Another drawback for child labourers is the interference of education. In the future, these children become illiterates and remain behind, which takes away their opportunity of receiving high standard jobs. Hence, it results in a generation of poverty and child
With approximately 1.2 billion children throughout the world between the ages ten and nineteen, an estimated 186 million are child laborers, going to workplaces instead of school (Srivastava). Illegal child labor is a widespread issue that has been depriving underage children of their essential education, as it politically and socially affects children in third world countries. Generally, there are children from ages five to seventeen, who would work in prohibited employments to support their poor families, with poverty as a major cause of the difficulty. On various occasions, children would work long hours in places such as factories and restaurants, receiving less pay and loosing their education. Despite efforts made by the authorities to prevent it, children continue to work excessive hours, receiving low wages and remaining in unsanitary conditions.
Ethical Issues in Child Labor What is Child Labor? Child labor is work that children should not be doing, work that may harm their health and keeps them without education. While working children have no time for attending schools and get education that is the most important thing for their future life and success. But not all work done by children should be accepted as child labor. In other words, if a work doesn’t harm child’s health or personal development (educational issues), it is generally accepted as something positive and useful.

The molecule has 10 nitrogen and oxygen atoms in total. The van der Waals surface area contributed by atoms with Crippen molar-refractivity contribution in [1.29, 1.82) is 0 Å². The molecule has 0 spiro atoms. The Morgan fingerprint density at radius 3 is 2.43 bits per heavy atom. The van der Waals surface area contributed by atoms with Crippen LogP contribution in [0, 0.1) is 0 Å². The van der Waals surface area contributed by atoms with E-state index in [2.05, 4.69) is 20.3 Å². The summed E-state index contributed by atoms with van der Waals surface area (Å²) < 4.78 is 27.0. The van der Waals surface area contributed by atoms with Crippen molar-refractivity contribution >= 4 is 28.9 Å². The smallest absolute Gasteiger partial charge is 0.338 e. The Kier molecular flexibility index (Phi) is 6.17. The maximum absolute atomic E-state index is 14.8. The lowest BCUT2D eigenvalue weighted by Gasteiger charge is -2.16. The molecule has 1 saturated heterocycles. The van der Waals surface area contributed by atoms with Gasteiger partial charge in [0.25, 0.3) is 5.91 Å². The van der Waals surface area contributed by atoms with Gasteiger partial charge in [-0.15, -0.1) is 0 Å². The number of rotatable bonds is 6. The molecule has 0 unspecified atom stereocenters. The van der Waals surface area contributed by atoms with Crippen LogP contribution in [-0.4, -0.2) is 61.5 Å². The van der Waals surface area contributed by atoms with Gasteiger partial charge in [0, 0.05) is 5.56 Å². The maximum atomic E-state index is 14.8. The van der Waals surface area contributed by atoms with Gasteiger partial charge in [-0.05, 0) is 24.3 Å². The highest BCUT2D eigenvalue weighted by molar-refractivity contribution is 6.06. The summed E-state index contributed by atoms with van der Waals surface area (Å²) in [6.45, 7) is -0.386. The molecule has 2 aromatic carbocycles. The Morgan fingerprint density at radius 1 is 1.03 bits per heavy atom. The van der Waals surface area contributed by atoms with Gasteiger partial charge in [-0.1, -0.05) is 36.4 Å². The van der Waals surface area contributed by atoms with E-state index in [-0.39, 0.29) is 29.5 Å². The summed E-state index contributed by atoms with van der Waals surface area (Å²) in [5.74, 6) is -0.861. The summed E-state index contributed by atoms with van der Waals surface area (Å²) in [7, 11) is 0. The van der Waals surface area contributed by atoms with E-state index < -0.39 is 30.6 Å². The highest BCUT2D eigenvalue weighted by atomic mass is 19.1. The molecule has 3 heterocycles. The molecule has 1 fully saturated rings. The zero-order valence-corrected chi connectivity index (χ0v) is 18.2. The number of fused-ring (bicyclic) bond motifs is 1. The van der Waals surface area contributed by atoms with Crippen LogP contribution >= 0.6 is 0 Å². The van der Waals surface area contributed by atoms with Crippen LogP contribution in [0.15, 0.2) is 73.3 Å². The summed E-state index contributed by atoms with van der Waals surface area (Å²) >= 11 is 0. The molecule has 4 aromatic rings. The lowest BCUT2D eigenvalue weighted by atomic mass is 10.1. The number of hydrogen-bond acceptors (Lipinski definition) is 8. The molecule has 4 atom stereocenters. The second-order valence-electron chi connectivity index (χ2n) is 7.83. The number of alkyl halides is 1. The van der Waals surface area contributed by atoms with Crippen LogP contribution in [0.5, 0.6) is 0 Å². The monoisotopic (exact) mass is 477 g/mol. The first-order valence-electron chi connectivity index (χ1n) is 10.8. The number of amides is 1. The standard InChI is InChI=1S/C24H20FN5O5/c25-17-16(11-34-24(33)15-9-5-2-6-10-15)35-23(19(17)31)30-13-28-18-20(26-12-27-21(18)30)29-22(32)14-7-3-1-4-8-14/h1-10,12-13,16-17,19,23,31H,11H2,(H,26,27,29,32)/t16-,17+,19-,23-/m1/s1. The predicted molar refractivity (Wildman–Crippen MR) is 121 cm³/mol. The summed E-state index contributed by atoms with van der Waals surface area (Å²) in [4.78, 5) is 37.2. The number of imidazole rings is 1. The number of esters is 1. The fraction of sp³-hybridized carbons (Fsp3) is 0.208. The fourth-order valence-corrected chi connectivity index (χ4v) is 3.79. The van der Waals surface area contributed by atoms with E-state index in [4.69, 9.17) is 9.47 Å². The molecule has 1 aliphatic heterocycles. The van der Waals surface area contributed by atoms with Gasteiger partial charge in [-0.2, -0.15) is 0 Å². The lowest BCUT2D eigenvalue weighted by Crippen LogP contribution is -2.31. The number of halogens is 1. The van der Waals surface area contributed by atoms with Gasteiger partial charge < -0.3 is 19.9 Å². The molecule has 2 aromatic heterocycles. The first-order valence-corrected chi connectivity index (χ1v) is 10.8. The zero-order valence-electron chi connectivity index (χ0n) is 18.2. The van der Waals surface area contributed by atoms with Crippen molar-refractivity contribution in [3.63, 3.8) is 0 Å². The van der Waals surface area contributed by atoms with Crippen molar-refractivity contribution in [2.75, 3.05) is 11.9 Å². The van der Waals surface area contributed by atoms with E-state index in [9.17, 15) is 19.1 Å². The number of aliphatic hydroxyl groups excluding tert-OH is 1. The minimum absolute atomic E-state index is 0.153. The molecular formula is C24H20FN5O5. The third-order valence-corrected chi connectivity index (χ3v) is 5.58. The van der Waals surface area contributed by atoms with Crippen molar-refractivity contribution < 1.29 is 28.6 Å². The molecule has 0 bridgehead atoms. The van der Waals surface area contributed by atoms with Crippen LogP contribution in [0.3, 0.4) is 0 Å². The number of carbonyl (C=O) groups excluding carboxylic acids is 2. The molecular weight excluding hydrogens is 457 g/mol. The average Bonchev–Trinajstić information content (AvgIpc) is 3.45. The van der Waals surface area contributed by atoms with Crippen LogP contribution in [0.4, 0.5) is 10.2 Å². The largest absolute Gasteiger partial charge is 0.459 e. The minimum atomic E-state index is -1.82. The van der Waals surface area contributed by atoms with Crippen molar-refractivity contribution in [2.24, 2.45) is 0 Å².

Parents are one of the causes for child labor especially illiterate parents. Some parents are not able to work so they force their children to work instead of them. Hence, children are more easily employed because they get less money paid than adults and they are easier to get abused. Other cause that is the seedbed of child labor and the biggest cause for child labor is Poverty. In some poor countries, the government doesn't help poor families by providing education, health care or find for them work to get money.
Children are deprived of their right of getting education and contributing to their human capital accumulation. In addition to being an economic issue, child labor has important psychological and sociological dimensions as well. Most children do not have the rights to decide whether they enter the labor force. Parents are usually the people that make decisions for their children. Some children are voluntary to work and others are not.
For the household sector, if a family does not have access to child labour, their daily livelihood will be affected as they cannot provide for themselves without the extra funds the children provide. This will affect the lives of the whole family and they would be unable to survive, harming the entire family in the long run. Poor families mostly rely upon child labour in order to improve their livelihood and to survive for the next day. They have insufficient funds to provide for clothing, food, shelter and necessities, therefore they have to send their children to work. Also, as poorer families do not have access to free education, the children will still not have a chance to go to school.